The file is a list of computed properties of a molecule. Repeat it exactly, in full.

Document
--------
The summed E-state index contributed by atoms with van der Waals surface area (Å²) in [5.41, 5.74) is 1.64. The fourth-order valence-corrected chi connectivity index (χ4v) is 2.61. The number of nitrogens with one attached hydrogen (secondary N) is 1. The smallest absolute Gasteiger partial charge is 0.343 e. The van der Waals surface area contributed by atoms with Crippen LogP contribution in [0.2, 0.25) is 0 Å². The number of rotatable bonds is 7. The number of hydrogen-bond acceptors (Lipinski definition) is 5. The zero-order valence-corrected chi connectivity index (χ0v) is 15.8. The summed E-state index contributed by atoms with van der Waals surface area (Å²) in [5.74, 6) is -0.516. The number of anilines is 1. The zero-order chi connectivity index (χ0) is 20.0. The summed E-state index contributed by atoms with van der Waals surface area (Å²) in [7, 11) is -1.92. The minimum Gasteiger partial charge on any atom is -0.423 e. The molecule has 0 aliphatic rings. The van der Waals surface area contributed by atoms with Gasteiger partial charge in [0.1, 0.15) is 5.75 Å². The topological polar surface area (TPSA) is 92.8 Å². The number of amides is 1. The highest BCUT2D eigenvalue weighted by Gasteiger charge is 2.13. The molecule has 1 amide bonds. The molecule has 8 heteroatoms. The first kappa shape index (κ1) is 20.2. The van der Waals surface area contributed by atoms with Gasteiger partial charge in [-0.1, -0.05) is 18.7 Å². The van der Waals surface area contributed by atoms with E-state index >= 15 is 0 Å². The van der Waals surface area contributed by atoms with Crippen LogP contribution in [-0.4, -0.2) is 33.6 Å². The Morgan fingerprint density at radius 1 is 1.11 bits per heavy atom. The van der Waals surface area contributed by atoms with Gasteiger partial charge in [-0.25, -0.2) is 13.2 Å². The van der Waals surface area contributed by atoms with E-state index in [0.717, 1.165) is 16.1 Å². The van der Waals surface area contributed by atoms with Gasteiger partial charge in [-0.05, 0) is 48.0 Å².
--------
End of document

The summed E-state index contributed by atoms with van der Waals surface area (Å²) in [5.41, 5.74) is 1.64. The fourth-order valence-corrected chi connectivity index (χ4v) is 2.61. The number of nitrogens with one attached hydrogen (secondary N) is 1. The smallest absolute Gasteiger partial charge is 0.343 e. The van der Waals surface area contributed by atoms with Crippen LogP contribution in [0.2, 0.25) is 0 Å². The number of rotatable bonds is 7. The number of hydrogen-bond acceptors (Lipinski definition) is 5. The zero-order valence-corrected chi connectivity index (χ0v) is 15.8. The summed E-state index contributed by atoms with van der Waals surface area (Å²) in [5.74, 6) is -0.516. The number of anilines is 1. The zero-order chi connectivity index (χ0) is 20.0. The summed E-state index contributed by atoms with van der Waals surface area (Å²) in [7, 11) is -1.92. The minimum Gasteiger partial charge on any atom is -0.423 e. The molecule has 0 aliphatic rings. The van der Waals surface area contributed by atoms with Gasteiger partial charge in [0.1, 0.15) is 5.75 Å². The topological polar surface area (TPSA) is 92.8 Å². The number of amides is 1. The highest BCUT2D eigenvalue weighted by Gasteiger charge is 2.13. The molecule has 1 amide bonds. The molecule has 8 heteroatoms. The first kappa shape index (κ1) is 20.2. The van der Waals surface area contributed by atoms with Gasteiger partial charge in [-0.1, -0.05) is 18.7 Å². The van der Waals surface area contributed by atoms with E-state index >= 15 is 0 Å². The van der Waals surface area contributed by atoms with Crippen LogP contribution in [-0.4, -0.2) is 33.6 Å². The Morgan fingerprint density at radius 1 is 1.11 bits per heavy atom. The van der Waals surface area contributed by atoms with Gasteiger partial charge in [-0.25, -0.2) is 13.2 Å². The van der Waals surface area contributed by atoms with E-state index in [0.717, 1.165) is 16.1 Å². The van der Waals surface area contributed by atoms with Gasteiger partial charge in [-0.05, 0) is 48.0 Å².